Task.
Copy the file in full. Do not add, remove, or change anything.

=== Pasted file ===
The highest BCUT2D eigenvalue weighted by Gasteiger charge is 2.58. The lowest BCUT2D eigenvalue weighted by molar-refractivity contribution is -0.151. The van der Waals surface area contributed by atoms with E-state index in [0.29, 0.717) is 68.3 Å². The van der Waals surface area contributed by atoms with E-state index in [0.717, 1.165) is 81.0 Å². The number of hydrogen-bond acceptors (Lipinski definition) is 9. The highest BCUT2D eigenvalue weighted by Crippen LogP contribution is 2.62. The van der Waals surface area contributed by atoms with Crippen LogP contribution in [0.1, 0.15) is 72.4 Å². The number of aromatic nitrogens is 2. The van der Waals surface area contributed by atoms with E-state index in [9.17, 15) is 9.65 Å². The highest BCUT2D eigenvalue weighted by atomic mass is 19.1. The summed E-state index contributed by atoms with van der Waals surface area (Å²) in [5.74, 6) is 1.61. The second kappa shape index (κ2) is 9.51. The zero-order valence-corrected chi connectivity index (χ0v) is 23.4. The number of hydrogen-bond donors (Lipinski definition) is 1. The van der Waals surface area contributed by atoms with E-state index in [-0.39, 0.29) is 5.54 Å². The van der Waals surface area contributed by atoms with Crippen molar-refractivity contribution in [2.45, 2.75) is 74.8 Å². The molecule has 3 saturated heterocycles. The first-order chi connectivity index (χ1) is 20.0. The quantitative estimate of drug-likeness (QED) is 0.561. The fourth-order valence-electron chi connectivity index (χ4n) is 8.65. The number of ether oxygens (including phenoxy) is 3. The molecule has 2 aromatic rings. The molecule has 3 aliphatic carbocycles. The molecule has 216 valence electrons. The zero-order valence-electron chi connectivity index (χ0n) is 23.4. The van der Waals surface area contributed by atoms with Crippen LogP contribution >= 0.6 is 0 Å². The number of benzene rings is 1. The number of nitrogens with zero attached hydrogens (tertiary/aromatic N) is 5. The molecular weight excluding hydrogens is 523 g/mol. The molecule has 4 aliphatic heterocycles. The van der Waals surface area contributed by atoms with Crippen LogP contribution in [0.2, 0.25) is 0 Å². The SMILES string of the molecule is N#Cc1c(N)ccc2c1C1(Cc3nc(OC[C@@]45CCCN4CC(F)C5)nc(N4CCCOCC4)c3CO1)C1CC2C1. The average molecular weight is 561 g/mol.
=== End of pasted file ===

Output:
The highest BCUT2D eigenvalue weighted by Gasteiger charge is 2.58. The lowest BCUT2D eigenvalue weighted by molar-refractivity contribution is -0.151. The van der Waals surface area contributed by atoms with E-state index in [0.29, 0.717) is 68.3 Å². The van der Waals surface area contributed by atoms with E-state index in [0.717, 1.165) is 81.0 Å². The number of hydrogen-bond acceptors (Lipinski definition) is 9. The highest BCUT2D eigenvalue weighted by Crippen LogP contribution is 2.62. The van der Waals surface area contributed by atoms with Crippen LogP contribution in [0.1, 0.15) is 72.4 Å². The number of aromatic nitrogens is 2. The van der Waals surface area contributed by atoms with E-state index in [9.17, 15) is 9.65 Å². The highest BCUT2D eigenvalue weighted by atomic mass is 19.1. The summed E-state index contributed by atoms with van der Waals surface area (Å²) in [5.74, 6) is 1.61. The second kappa shape index (κ2) is 9.51. The zero-order valence-corrected chi connectivity index (χ0v) is 23.4. The number of hydrogen-bond donors (Lipinski definition) is 1. The van der Waals surface area contributed by atoms with E-state index in [-0.39, 0.29) is 5.54 Å². The van der Waals surface area contributed by atoms with Crippen molar-refractivity contribution in [2.45, 2.75) is 74.8 Å². The molecule has 3 saturated heterocycles. The first-order chi connectivity index (χ1) is 20.0. The quantitative estimate of drug-likeness (QED) is 0.561. The fourth-order valence-electron chi connectivity index (χ4n) is 8.65. The number of ether oxygens (including phenoxy) is 3. The molecule has 2 aromatic rings. The molecule has 3 aliphatic carbocycles. The molecule has 216 valence electrons. The zero-order valence-electron chi connectivity index (χ0n) is 23.4. The van der Waals surface area contributed by atoms with Crippen LogP contribution >= 0.6 is 0 Å². The number of benzene rings is 1. The number of nitrogens with zero attached hydrogens (tertiary/aromatic N) is 5. The molecular weight excluding hydrogens is 523 g/mol. The molecule has 4 aliphatic heterocycles. The van der Waals surface area contributed by atoms with Crippen LogP contribution in [0.2, 0.25) is 0 Å². The SMILES string of the molecule is N#Cc1c(N)ccc2c1C1(Cc3nc(OC[C@@]45CCCN4CC(F)C5)nc(N4CCCOCC4)c3CO1)C1CC2C1. The average molecular weight is 561 g/mol.